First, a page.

He ultimately stuck with Claude Julien, and then made two big draft-day moves- each alternately blasted and praised as myriad analysts dissected each. Hamilton to Calgary for three picks- not one NHL roster player in return- was a shocker and the court of public opinion came down swiftly against the fledgling GM, even if it was later revealed that Hamilton and his representation didn’t exactly give Sweeney much to go on in negotiating a second contract with Boston. Lucic to the Kings was, conversely, almost universally praised for its return- a 1st (Jakub Zboril) a capable, on-the-verge-of-being-a-starter in Martin Jones and an on-the-verge-of-being-an-NHL-defenseman in Colin Miller.
Sweeney and the Bruins were widely mocked (What is Boston doing?! were the breathless headlines Friday night and Saturday) for drafting Zboril, Jake DeBrusk and Zach Senyshyn after the first round given some other bigger names on the board, and so- given the seasons Kyle Connor, Mathew Barzal, Colin White and even Thomas Chabot had, those knives are going to come out again. Ultimately, the Bruins didn’t do what the pundits said they should have, but in fairness- the aforementioned players made a case that they should have been chosen over at least two if not all three players Boston took ahead of them. We’re still waiting on the jury and might be for quite some time. (Disclaimer- I have no issue with any of the three Boston took when they did. It’s possible that everyone is right in taking who they did where, at least as things stand right now.)
Ultimately, though- last summer was about freeing up cap dollars, so Reilly Smith was sent packing for a reduced cap hit in Jimmy Hayes. Unfortunately for Boston, Hayes not only failed to take the anticipated next step, but his lack of foot speed and physicality, made him the target of fan angst and derision pretty early on. If he wasn’t getting the goals and points, it looked like he was “coasting” and therefore became an easy scapegoat, especially when Smith returned to scoring form in Florida. Hayes doesn’t deserve a lot of the pure disdain he’s gotten, but the results weren’t where they needed to be.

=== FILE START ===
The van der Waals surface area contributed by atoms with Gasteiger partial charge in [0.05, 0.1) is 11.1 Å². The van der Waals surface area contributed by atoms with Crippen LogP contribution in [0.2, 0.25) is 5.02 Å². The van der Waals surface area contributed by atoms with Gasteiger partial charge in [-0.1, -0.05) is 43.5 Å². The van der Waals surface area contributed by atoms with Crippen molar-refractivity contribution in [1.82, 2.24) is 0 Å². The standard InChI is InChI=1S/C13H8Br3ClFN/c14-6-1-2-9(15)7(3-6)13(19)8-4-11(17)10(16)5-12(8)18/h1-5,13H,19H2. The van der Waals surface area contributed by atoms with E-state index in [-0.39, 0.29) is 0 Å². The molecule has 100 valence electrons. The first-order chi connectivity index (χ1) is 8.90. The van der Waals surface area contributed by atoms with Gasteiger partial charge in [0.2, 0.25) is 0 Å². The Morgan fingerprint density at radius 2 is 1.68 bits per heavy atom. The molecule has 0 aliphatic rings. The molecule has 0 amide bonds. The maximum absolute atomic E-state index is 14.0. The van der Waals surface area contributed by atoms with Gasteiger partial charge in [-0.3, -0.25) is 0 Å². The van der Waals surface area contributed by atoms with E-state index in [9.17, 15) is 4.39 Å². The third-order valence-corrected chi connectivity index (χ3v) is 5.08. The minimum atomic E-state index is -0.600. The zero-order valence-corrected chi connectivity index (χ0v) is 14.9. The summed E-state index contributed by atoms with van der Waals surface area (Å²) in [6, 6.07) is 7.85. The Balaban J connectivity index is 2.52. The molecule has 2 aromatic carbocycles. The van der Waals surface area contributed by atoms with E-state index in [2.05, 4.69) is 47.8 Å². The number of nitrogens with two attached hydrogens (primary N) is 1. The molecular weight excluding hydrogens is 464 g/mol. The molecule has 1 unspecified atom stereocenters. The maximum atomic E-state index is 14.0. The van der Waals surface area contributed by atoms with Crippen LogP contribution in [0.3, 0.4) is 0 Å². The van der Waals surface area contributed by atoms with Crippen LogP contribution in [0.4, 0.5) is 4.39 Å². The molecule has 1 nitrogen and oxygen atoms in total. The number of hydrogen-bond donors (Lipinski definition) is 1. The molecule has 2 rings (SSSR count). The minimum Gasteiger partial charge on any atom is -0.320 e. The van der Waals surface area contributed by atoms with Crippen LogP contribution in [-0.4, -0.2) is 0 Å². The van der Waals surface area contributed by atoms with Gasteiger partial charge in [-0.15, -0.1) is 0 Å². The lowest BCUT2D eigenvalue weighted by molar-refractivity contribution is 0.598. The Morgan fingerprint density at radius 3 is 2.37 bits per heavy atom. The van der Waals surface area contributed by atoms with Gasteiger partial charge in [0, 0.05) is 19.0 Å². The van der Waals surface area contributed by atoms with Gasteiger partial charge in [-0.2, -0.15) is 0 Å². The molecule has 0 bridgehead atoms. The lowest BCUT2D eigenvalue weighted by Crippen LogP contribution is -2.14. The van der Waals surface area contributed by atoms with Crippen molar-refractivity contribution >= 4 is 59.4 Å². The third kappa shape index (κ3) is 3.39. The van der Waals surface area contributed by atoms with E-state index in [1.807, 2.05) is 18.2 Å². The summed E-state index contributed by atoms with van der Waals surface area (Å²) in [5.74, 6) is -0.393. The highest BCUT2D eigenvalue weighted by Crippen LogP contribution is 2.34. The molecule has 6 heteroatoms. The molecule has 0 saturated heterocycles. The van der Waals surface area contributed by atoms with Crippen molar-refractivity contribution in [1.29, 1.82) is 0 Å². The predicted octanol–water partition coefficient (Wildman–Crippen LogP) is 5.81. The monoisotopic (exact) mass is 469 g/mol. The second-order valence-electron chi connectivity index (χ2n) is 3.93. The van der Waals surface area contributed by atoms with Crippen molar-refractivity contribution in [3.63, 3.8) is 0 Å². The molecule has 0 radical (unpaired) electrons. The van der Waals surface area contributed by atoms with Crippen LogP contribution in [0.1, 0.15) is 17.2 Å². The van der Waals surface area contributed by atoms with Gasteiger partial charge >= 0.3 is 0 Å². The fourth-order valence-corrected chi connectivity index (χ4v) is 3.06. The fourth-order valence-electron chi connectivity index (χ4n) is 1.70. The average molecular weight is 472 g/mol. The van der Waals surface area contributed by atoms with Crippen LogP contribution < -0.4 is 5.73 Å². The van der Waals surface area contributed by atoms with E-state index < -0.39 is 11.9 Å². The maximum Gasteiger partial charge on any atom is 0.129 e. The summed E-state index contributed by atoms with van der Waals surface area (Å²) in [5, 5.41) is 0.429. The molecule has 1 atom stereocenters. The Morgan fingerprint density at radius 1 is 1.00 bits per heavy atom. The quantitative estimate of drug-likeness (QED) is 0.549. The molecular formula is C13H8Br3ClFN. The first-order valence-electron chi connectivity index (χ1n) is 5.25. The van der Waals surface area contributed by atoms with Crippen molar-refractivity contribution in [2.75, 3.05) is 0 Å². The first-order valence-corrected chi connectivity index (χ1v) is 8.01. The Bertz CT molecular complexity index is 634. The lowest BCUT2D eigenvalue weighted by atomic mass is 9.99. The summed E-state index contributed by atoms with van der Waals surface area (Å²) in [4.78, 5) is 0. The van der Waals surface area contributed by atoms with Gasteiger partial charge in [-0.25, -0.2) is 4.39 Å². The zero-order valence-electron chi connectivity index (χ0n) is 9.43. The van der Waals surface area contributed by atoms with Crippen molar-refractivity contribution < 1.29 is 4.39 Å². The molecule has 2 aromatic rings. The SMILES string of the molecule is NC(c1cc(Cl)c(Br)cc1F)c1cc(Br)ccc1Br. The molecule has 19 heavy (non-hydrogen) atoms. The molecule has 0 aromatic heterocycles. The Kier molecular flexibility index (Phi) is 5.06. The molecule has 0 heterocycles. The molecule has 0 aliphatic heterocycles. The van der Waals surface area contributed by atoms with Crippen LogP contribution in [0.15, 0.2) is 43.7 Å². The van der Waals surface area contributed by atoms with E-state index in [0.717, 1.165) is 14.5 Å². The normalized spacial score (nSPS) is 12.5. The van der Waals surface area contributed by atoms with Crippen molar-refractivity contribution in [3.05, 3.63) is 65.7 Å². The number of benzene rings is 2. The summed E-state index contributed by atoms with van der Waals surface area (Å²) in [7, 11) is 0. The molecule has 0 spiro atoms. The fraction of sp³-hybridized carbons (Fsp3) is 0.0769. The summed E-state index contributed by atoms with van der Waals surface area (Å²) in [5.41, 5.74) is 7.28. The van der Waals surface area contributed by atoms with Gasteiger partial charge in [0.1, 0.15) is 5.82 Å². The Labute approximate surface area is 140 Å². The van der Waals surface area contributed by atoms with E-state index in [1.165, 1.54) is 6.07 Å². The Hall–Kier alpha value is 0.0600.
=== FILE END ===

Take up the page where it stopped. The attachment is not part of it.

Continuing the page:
Sweeney committed a blunder in acquiring Zac Rinaldo for a 2017 third-round pick but at least Sweeney recognized it by cutting bait in February rather than riding it out with a spare part for an entire season. In the end, it’s not the pick that hurts (though it is a wasted asset)- it’s the questionable judgment that Rinaldo could have been an impact player in Boston enough to give up a third in the first place. We could see this coming, and how the B’s pro scouts couldn’t or didn’t is what stokes the fires of discontent in April.
Aside from Matt Irwin, Sweeney did little to address his defense and that was the biggest criticism, as once the season began, it was increasingly tougher to make a deal for a capable, stabilizing force with so much parity in the NHL and teams not interested in giving up valuable young and promising blue line talent for what Boston had to offer. John-Michael Liles was too little, too late; Lee Stempniak made an impact, but Sweeney decided to stick with Eriksson to help get the Bruins into the postseason and now that the team couldn’t even do that, not moving the impending UFA at the deadline will be a major talking point from now until they either surrender his rights for a middling pick or he goes elsewhere on July 1.
If anything- Sweeney’s actions last June proved he’s capable of bold action, but some of Chiarelli’s past mistakes and some poor decisions in the offseason drew up the blueprint that we’re left with today.
4. The B’s core is not hardcore enough
The Bruins have roughly $28 million invested in four players: Bergeron, Zdeno Chara, David Krejci and Tuukka Rask. Notice who is missing- Brad Marchand. He’s entering his last year of a bargain $4.5M cap hit and the B’s are going to have to open the vault to keep him. If Krejci is making $7.25M for the next five years, what is Marchand worth? David Pastrnak will also be due a new contract entering the 2017-18 season, and depending on how he plays next year, what are his reps going to be asking for? Torey Krug’s future with the Bruins will be decided in the here and now.
But all of this gets back to one central question: how good is Boston’s core? After what we’ve witnessed the past two regular seasons and going back to the 2013 playoffs, not good enough.